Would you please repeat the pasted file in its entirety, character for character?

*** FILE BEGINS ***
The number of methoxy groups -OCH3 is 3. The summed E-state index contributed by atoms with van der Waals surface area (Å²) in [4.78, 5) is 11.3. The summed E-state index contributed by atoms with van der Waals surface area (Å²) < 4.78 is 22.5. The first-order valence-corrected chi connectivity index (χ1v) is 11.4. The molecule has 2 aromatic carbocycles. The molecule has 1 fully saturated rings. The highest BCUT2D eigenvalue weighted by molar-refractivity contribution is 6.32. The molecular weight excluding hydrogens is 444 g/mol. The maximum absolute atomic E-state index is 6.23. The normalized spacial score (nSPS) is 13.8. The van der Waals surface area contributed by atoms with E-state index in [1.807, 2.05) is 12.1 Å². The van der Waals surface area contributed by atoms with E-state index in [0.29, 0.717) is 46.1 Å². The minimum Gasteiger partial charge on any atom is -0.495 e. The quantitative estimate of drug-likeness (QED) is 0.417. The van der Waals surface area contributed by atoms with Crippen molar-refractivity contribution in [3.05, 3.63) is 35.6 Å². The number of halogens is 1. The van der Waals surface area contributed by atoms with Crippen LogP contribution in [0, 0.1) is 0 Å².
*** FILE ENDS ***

The number of methoxy groups -OCH3 is 3. The summed E-state index contributed by atoms with van der Waals surface area (Å²) in [4.78, 5) is 11.3. The summed E-state index contributed by atoms with van der Waals surface area (Å²) < 4.78 is 22.5. The first-order valence-corrected chi connectivity index (χ1v) is 11.4. The molecule has 2 aromatic carbocycles. The molecule has 1 fully saturated rings. The highest BCUT2D eigenvalue weighted by molar-refractivity contribution is 6.32. The molecular weight excluding hydrogens is 444 g/mol. The maximum absolute atomic E-state index is 6.23. The normalized spacial score (nSPS) is 13.8. The van der Waals surface area contributed by atoms with E-state index in [1.807, 2.05) is 12.1 Å². The van der Waals surface area contributed by atoms with E-state index in [0.29, 0.717) is 46.1 Å². The minimum Gasteiger partial charge on any atom is -0.495 e. The quantitative estimate of drug-likeness (QED) is 0.417. The van der Waals surface area contributed by atoms with Crippen molar-refractivity contribution in [3.05, 3.63) is 35.6 Å². The number of halogens is 1. The van der Waals surface area contributed by atoms with Crippen LogP contribution in [0, 0.1) is 0 Å².